It’s day 5, I’m sleep-deprived, it’s still raining heavily and the 6500 ft (2166 m) mountain we’re on is shrouded in thick fog stirred by an angry wind. We feel very exposed, but our first priority, as ever, is to get drinking water. So, we hike the 400 yards (365 m), through dank, orangey autumn ferns to Bear Spring’s spring box, a well-like, rock-built pool of spring water, which we pump and sterilise as fast as our equipment and muscles allow. After some snack bars and speedy, wet backpack packing, we scramble up the next hill, fighting dripping, thorny plant-life. We have to climb back up to 7200 ft (2400 m) before we can start to drop down below the cloud line, and we need to do it fast, before the weather gets any grimmer. The trouble is that we have to scramble up through several miles of dead trees, swaying, creaking, groaning and occasionally slamming to the ground in the high winds around us, before we’re allowed to start the long downhill trek… and it turns out that a good chunk of the early downhill is along a muddy ledge slippery with wet leaves, lined with trip traps, with a vertigo-inducing fall-off to our immediate left. Glenn has to talk me and my fear of ledges through some of this, but we finally reach a lower, clearer stretch of trail where it’s stopped raining and we can make good time. We’re racing now: we need to cover 14 miles today to be sure of getting out of the Mazatzals tomorrow, and it’s going to be very tight.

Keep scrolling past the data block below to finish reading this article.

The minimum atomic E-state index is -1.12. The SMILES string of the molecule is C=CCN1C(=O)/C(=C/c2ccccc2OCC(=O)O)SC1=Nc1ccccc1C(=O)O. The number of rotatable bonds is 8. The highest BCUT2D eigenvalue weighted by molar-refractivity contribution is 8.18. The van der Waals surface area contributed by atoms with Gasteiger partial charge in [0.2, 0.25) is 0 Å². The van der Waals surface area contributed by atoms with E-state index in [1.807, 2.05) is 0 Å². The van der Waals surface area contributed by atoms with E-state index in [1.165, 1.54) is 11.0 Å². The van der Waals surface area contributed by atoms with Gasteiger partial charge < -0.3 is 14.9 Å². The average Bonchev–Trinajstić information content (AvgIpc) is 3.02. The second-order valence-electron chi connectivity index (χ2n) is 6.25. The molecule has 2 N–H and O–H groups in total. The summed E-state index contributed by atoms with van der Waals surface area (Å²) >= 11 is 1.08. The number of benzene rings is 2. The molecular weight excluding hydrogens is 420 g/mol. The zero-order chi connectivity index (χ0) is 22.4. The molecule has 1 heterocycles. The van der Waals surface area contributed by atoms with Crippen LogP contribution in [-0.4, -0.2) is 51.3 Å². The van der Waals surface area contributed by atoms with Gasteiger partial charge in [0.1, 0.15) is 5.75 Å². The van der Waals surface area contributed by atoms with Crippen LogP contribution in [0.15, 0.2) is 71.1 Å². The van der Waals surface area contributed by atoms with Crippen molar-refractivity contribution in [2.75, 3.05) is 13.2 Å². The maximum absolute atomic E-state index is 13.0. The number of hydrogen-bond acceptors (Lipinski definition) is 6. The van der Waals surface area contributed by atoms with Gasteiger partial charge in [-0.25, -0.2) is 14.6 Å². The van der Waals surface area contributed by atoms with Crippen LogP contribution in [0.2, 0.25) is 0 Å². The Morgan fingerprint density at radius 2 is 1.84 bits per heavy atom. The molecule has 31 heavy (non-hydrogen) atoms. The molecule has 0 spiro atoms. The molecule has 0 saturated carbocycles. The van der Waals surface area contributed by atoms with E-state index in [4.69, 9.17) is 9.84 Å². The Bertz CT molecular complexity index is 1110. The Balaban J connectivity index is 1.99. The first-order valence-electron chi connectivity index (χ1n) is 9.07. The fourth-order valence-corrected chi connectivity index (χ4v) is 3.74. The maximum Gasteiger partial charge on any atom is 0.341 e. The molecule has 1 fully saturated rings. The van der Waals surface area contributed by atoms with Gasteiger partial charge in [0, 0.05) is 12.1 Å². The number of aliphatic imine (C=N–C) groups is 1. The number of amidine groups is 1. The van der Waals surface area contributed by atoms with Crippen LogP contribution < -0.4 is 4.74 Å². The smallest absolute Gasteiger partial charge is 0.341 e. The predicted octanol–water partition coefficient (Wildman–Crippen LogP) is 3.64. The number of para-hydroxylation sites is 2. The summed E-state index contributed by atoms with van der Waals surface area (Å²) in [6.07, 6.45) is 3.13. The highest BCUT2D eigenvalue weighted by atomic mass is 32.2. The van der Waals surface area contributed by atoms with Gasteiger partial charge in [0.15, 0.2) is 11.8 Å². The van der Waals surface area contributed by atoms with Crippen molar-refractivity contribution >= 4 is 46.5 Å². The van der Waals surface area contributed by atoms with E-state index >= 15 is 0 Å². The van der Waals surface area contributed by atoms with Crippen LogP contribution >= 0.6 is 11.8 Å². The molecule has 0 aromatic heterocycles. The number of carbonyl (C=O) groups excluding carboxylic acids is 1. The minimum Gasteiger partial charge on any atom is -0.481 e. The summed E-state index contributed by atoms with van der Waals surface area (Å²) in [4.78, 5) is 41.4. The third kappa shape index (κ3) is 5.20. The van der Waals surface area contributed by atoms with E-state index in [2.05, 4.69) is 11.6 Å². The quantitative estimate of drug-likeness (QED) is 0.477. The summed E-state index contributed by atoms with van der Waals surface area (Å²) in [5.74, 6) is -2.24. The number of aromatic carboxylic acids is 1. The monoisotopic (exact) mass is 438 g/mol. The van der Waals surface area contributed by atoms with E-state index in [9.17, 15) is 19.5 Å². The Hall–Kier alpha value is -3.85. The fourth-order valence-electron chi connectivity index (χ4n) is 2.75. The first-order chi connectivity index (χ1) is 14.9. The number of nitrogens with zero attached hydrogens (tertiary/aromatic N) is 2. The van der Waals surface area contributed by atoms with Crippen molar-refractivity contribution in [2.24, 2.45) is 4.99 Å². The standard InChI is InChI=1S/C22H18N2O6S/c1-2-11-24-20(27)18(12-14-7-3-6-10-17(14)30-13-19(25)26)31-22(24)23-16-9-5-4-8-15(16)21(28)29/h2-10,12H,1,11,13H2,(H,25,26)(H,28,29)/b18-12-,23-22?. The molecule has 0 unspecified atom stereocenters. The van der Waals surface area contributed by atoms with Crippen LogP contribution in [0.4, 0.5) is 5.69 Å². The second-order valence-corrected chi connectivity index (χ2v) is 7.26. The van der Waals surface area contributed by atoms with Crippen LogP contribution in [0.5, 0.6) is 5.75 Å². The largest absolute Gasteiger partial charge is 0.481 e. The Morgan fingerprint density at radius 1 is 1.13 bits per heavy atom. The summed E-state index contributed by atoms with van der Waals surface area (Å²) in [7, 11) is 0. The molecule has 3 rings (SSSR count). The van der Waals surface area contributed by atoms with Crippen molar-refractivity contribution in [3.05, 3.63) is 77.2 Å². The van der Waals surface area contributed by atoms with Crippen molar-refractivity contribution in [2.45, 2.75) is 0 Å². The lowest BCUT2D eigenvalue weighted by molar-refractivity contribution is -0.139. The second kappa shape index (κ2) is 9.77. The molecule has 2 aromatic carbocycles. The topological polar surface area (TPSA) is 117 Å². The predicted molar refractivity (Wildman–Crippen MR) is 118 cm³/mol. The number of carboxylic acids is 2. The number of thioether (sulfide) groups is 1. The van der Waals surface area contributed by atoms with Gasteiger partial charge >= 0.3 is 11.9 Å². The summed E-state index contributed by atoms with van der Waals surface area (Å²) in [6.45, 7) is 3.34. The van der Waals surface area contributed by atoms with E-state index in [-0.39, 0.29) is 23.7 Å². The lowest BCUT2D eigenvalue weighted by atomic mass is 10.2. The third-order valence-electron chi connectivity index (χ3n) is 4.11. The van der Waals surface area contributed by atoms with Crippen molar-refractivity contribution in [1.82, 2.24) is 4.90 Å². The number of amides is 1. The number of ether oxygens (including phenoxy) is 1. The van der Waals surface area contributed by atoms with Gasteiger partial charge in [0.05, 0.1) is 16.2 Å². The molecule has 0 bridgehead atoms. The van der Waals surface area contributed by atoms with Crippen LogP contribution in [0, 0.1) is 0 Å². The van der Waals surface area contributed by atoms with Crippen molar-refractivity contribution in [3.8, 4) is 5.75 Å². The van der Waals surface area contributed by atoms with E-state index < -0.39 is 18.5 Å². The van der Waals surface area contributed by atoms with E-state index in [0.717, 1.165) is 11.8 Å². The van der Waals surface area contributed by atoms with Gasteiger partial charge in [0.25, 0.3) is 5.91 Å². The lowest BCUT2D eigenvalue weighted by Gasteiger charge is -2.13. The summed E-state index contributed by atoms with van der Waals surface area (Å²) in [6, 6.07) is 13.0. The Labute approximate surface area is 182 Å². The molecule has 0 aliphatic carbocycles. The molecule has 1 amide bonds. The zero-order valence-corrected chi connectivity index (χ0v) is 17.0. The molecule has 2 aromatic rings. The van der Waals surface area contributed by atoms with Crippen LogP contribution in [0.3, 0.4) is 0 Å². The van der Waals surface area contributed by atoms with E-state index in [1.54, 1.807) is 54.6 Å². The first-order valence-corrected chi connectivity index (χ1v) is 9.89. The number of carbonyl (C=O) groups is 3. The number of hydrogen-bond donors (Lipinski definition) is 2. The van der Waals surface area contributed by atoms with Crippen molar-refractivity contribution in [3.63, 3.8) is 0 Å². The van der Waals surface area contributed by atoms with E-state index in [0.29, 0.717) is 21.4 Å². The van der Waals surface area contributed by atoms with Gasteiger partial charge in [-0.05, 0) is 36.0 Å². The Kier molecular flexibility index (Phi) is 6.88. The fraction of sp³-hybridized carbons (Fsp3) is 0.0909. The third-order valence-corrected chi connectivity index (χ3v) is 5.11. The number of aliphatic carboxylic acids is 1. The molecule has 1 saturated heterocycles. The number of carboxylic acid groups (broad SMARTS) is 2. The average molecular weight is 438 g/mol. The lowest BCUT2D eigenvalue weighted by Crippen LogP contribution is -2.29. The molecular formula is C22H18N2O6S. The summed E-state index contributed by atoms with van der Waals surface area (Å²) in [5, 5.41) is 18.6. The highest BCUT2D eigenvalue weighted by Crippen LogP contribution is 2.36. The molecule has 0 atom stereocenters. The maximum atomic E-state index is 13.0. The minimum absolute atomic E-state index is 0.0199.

Several hours later, after a long switchback descent near Mount Peeley trailhead, we head to the start of the final trail passage, descending into a wash which is so ripped up by previous wild water at least 15 ft (5 m) deep that it looks straight out of a movie set about a gruesome end of the world, but right now it has just a small stream down the middle of it and a very eerie feeling, especially given that sunset is soon and I know it’s going to start raining again as soon as the temperature drops. What’s more, despite fancy new Arizona Trail signs popping up here and there, the trail disappears into the wash. We’re exhausted, the contour lines are all merging together on the map and we’ve only covered 12 miles, but we can’t find the way forward and can’t risk getting swept down the wash when it starts raining, so there’s nothing for it but to hike half a mile back up the trail we came from to a previously used camp spot we saw on higher ground.